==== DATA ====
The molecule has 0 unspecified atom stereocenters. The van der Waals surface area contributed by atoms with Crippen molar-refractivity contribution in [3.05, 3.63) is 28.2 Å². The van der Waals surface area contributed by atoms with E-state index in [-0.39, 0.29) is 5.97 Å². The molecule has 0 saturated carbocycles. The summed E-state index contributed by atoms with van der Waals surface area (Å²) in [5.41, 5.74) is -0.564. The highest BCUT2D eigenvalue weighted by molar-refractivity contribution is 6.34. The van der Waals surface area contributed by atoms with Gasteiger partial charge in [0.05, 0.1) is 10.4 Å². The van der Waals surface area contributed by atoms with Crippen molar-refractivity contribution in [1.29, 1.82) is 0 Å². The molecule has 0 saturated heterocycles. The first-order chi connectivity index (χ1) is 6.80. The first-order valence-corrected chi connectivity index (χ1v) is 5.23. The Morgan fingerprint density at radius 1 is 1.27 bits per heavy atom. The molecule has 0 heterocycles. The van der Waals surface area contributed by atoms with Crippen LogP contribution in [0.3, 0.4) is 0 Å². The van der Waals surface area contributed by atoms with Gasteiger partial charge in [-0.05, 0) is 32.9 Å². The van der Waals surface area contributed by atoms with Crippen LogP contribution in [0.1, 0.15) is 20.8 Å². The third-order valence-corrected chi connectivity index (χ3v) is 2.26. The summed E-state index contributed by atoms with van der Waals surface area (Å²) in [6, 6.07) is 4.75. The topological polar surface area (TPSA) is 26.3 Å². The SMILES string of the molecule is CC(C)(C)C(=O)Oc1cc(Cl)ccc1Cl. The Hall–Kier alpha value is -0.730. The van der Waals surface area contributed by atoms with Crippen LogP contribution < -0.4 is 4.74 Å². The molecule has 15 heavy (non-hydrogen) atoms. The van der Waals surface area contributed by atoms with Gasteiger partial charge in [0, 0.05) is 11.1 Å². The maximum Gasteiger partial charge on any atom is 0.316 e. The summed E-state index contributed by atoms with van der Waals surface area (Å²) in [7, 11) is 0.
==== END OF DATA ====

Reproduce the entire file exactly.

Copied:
The molecule has 0 unspecified atom stereocenters. The van der Waals surface area contributed by atoms with Crippen molar-refractivity contribution in [3.05, 3.63) is 28.2 Å². The van der Waals surface area contributed by atoms with E-state index in [-0.39, 0.29) is 5.97 Å². The molecule has 0 saturated carbocycles. The summed E-state index contributed by atoms with van der Waals surface area (Å²) in [5.41, 5.74) is -0.564. The highest BCUT2D eigenvalue weighted by molar-refractivity contribution is 6.34. The van der Waals surface area contributed by atoms with Gasteiger partial charge in [0.05, 0.1) is 10.4 Å². The van der Waals surface area contributed by atoms with Crippen molar-refractivity contribution in [1.29, 1.82) is 0 Å². The molecule has 0 saturated heterocycles. The first-order chi connectivity index (χ1) is 6.80. The first-order valence-corrected chi connectivity index (χ1v) is 5.23. The Morgan fingerprint density at radius 1 is 1.27 bits per heavy atom. The molecule has 0 heterocycles. The van der Waals surface area contributed by atoms with Crippen LogP contribution in [0.3, 0.4) is 0 Å². The van der Waals surface area contributed by atoms with Gasteiger partial charge in [-0.05, 0) is 32.9 Å². The van der Waals surface area contributed by atoms with Crippen LogP contribution in [0.1, 0.15) is 20.8 Å². The third-order valence-corrected chi connectivity index (χ3v) is 2.26. The summed E-state index contributed by atoms with van der Waals surface area (Å²) in [6, 6.07) is 4.75. The topological polar surface area (TPSA) is 26.3 Å². The SMILES string of the molecule is CC(C)(C)C(=O)Oc1cc(Cl)ccc1Cl. The Hall–Kier alpha value is -0.730. The van der Waals surface area contributed by atoms with Crippen LogP contribution < -0.4 is 4.74 Å². The molecule has 15 heavy (non-hydrogen) atoms. The van der Waals surface area contributed by atoms with Gasteiger partial charge in [0, 0.05) is 11.1 Å². The maximum Gasteiger partial charge on any atom is 0.316 e. The summed E-state index contributed by atoms with van der Waals surface area (Å²) in [7, 11) is 0.